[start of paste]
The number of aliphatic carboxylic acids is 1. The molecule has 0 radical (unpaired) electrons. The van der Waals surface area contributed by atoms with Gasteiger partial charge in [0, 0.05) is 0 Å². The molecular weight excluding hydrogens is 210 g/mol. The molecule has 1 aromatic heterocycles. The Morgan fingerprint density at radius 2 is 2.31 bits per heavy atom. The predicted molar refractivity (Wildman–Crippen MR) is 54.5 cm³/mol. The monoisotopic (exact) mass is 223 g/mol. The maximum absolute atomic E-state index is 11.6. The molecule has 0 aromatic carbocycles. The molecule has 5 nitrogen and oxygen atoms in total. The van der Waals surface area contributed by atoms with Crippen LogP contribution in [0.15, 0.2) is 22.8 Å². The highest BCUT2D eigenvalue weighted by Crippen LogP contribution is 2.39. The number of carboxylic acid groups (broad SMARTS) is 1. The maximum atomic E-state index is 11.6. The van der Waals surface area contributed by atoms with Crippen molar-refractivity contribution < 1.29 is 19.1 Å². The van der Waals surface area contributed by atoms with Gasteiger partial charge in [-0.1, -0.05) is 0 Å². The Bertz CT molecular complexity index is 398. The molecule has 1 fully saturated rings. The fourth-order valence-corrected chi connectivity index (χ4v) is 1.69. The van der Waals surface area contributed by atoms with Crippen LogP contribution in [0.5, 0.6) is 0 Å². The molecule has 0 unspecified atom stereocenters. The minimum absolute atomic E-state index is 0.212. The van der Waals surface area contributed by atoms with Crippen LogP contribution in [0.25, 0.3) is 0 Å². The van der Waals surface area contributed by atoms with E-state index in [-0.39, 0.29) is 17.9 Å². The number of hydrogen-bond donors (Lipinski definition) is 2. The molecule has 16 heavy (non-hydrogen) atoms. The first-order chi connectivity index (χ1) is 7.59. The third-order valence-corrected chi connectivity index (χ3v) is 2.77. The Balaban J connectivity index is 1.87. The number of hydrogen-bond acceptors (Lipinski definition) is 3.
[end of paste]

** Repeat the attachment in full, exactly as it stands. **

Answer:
The number of aliphatic carboxylic acids is 1. The molecule has 0 radical (unpaired) electrons. The van der Waals surface area contributed by atoms with Gasteiger partial charge in [0, 0.05) is 0 Å². The molecular weight excluding hydrogens is 210 g/mol. The molecule has 1 aromatic heterocycles. The Morgan fingerprint density at radius 2 is 2.31 bits per heavy atom. The predicted molar refractivity (Wildman–Crippen MR) is 54.5 cm³/mol. The monoisotopic (exact) mass is 223 g/mol. The maximum absolute atomic E-state index is 11.6. The molecule has 0 aromatic carbocycles. The molecule has 5 nitrogen and oxygen atoms in total. The van der Waals surface area contributed by atoms with Crippen LogP contribution in [0.15, 0.2) is 22.8 Å². The highest BCUT2D eigenvalue weighted by Crippen LogP contribution is 2.39. The number of carboxylic acid groups (broad SMARTS) is 1. The maximum atomic E-state index is 11.6. The van der Waals surface area contributed by atoms with Crippen molar-refractivity contribution < 1.29 is 19.1 Å². The van der Waals surface area contributed by atoms with Gasteiger partial charge in [-0.1, -0.05) is 0 Å². The Bertz CT molecular complexity index is 398. The molecule has 1 fully saturated rings. The fourth-order valence-corrected chi connectivity index (χ4v) is 1.69. The van der Waals surface area contributed by atoms with Crippen LogP contribution in [0.5, 0.6) is 0 Å². The molecule has 0 unspecified atom stereocenters. The minimum absolute atomic E-state index is 0.212. The van der Waals surface area contributed by atoms with Crippen LogP contribution in [0.25, 0.3) is 0 Å². The van der Waals surface area contributed by atoms with E-state index in [-0.39, 0.29) is 17.9 Å². The number of hydrogen-bond donors (Lipinski definition) is 2. The molecule has 16 heavy (non-hydrogen) atoms. The first-order chi connectivity index (χ1) is 7.59. The third-order valence-corrected chi connectivity index (χ3v) is 2.77. The Balaban J connectivity index is 1.87. The number of hydrogen-bond acceptors (Lipinski definition) is 3.